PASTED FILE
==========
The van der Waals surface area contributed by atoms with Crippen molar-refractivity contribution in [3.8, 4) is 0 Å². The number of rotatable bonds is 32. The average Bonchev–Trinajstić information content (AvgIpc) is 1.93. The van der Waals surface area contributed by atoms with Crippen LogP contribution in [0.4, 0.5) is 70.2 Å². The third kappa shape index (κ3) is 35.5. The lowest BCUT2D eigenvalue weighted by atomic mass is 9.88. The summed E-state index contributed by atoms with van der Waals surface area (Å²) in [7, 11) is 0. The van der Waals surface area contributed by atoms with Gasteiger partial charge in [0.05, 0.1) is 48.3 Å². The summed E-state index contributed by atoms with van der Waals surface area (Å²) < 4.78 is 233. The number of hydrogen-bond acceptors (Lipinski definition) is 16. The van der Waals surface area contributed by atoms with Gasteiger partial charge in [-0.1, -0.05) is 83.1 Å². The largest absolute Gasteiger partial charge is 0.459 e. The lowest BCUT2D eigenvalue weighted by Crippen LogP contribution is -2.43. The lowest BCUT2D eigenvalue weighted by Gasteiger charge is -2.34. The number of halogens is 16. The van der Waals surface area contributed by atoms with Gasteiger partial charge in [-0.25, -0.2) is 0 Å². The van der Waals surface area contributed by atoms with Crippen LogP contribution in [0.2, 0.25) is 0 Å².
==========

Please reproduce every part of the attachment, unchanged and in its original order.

The van der Waals surface area contributed by atoms with Crippen molar-refractivity contribution in [3.8, 4) is 0 Å². The number of rotatable bonds is 32. The average Bonchev–Trinajstić information content (AvgIpc) is 1.93. The van der Waals surface area contributed by atoms with Crippen LogP contribution in [0.4, 0.5) is 70.2 Å². The third kappa shape index (κ3) is 35.5. The lowest BCUT2D eigenvalue weighted by atomic mass is 9.88. The summed E-state index contributed by atoms with van der Waals surface area (Å²) in [7, 11) is 0. The van der Waals surface area contributed by atoms with Gasteiger partial charge in [0.05, 0.1) is 48.3 Å². The summed E-state index contributed by atoms with van der Waals surface area (Å²) < 4.78 is 233. The number of hydrogen-bond acceptors (Lipinski definition) is 16. The van der Waals surface area contributed by atoms with Gasteiger partial charge in [-0.1, -0.05) is 83.1 Å². The largest absolute Gasteiger partial charge is 0.459 e. The lowest BCUT2D eigenvalue weighted by Crippen LogP contribution is -2.43. The lowest BCUT2D eigenvalue weighted by Gasteiger charge is -2.34. The number of halogens is 16. The van der Waals surface area contributed by atoms with Gasteiger partial charge in [-0.25, -0.2) is 0 Å². The van der Waals surface area contributed by atoms with Crippen LogP contribution in [0.2, 0.25) is 0 Å².